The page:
The Egyptian empire. For more than 3000 years it stood as a tall and mighty civilization. They built pyramids, worshiped mysterious gods, and created legends.
But their stories and culture were all recorded in hieroglyphs. An extinct language.
No one knew what those symbols meant, it was impossible to decrypt. Just think about it, 3000 years of history and treasures locked away just out of our reach.
And the same can be said about our DNA.
What would you do with a humanoid robot? Get it to go to work for you? Create the next trillion-dollar company? Or take over the world?
(Un)Fortunately, our technology isn’t advanced enough to create those robots. But we can definitely make progress toward it! One start is the physical appearance of the robot — and with Generative Adversarial Networks (GANs) we can create hyper-realistic faces.
Take, for example, the image below. There are 3 humans and 1 generated human. Which one is it? (Scroll slowly)
This is Imani. Growing up in an immigrant family, she dreamed of going to Harvard. She worked hard, studied those long nights, and one day she got in. There, she toiled and drove herself to graduate with honours. With her prestigious degree in computer science, along with an increasingly open job market, Imani expected to land a job easily. But no one got back to her. Days turned into weeks and Imani didn’t get a single interview.
The reason can be traced back to this study, which found that African Americans have a 52% lower chance to be employed compared to their white counterparts. …
Stop. Close your eyes and think: What’s the meaning of your life?
So, what did you come up with? Nothing right? Yeah! That’s exactly what I felt a few months ago. I was preparing for an interview when it hit me. I asked myself this question over and over again trying to get an answer out of me. What is our purpose in this universe?
So I asked my family and friends and they responded just as I had. How come? The problem was that none of us ever stopped to think about these kinds of meta-questions. …
What’s the most flexible thing in this universe? A slinky? An acrobatic? Stretch Armstrong? Wrong! It’s actually something you’re using right now — the 🧠!
Just think about it, we humans are able to do crazy things! We can calculate the motion of heavenly bodies, diagnose diseases, and invent new technologies, all with the human mind. In fact, the hardware in your skull can do anything that any other human has done before!
What would you do with an artificial brain? Do your homework? Beat the stock market? Take over the world? The possibilities are endless. What if I told you that humans have already built an artificial brain?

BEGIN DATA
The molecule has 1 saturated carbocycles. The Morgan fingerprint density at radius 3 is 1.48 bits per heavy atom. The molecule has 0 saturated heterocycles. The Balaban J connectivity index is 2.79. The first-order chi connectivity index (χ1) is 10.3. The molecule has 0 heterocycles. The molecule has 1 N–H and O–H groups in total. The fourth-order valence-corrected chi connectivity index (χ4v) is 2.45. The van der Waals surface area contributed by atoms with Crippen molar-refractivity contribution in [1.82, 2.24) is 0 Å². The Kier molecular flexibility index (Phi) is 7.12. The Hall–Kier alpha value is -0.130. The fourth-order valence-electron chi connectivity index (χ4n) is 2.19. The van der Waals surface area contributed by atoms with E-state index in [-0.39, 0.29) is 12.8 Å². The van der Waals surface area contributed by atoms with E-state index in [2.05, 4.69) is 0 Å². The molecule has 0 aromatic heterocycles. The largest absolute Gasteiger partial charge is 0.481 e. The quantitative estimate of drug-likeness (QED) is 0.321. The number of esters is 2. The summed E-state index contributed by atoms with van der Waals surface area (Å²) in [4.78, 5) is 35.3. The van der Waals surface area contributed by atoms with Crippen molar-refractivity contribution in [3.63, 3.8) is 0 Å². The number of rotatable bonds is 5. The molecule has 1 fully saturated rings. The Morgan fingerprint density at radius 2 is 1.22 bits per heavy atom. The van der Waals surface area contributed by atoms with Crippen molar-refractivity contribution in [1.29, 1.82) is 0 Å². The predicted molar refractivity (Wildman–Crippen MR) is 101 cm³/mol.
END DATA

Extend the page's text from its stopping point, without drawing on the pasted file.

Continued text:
In fact, we have! — well kinda. It’s not as complex as our brains, but they’re extremely powerful tools that have the power to change the world. They’re called Neural Networks.
A Neural Network (or NN for short) is a group of connected nodes that are able to take in information, process it, and then produce an output.
One example of a NN would be our brains! It consists of lots and lots of connected biological neurons that take in information (words on the screen), processes it, then produces an output (understanding the words and storing the information). …
You hear the words “Machine Learning” and “Artificial Intelligence” tossed around all the time nowadays. News articles pop up about how Artificial Intelligence (AI) is being used for predictive policing. You hear how companies are rushing to implement Machine Learning (ML) into their products. But what are AI and ML? How does it work? Read on to find out.
In everyday life, we use ML interchangeably with AI, but they’re different! AI is the whole domain whereas ML is a specific field in AI. In other words, AI is to math as ML is to geometry.
So what are they? AI is the act of getting a machine to do actions that typically require human intelligence. This is a broad definition because it’s the definition for the whole field. AI applications range from chatbots, to composing music, to designing airplane parts! …
What do you think about when you hear the words “Artificial Intelligence”? Killer Robots? Tesla? Peanut Butter Sandwiches? All of these things are definitely related to AI, but they aren’t AI itself.
So what is AI? The definition is: artificial systems learning, by themselves, to do tasks that require intelligence. The definition is quite vague, but that’s because AI has many sub-fields and applications that it encapsulates.
But before we move on, a misconception must be cleared up! AI is actually, on a higher level, divided into two categories: Artificial General Intelligence (AGI) and Artificial Narrow Intelligence (ANI). Killer robots, omnipotent beings, and super intelligent gods are all fantasies of AGI in movies and books. But almost no one works on AGI because it’s seen as a “pie in the sky” idea in most of the AI world (and because we have no idea how to build it). What everyone actually works on is ANI. Tesla, Siri, Netflix and Uber are all examples of this type of AI helping us humans. …
Your deadline is due tomorrow and you rush to finish it.
The pieces start falling into place: you’re working at a ferocious pace, ideas pop into your mind, and people react in just the way you want them to.
When you’re finished your work, you feel the rush of euphoria for completing such a daunting task in such a short amount of time. Wouldn’t it be great if you could always work this effectively?
What you’ve just experienced is a touch of Mastery. Achieving Mastery is the ability to be in that flow state all the time. …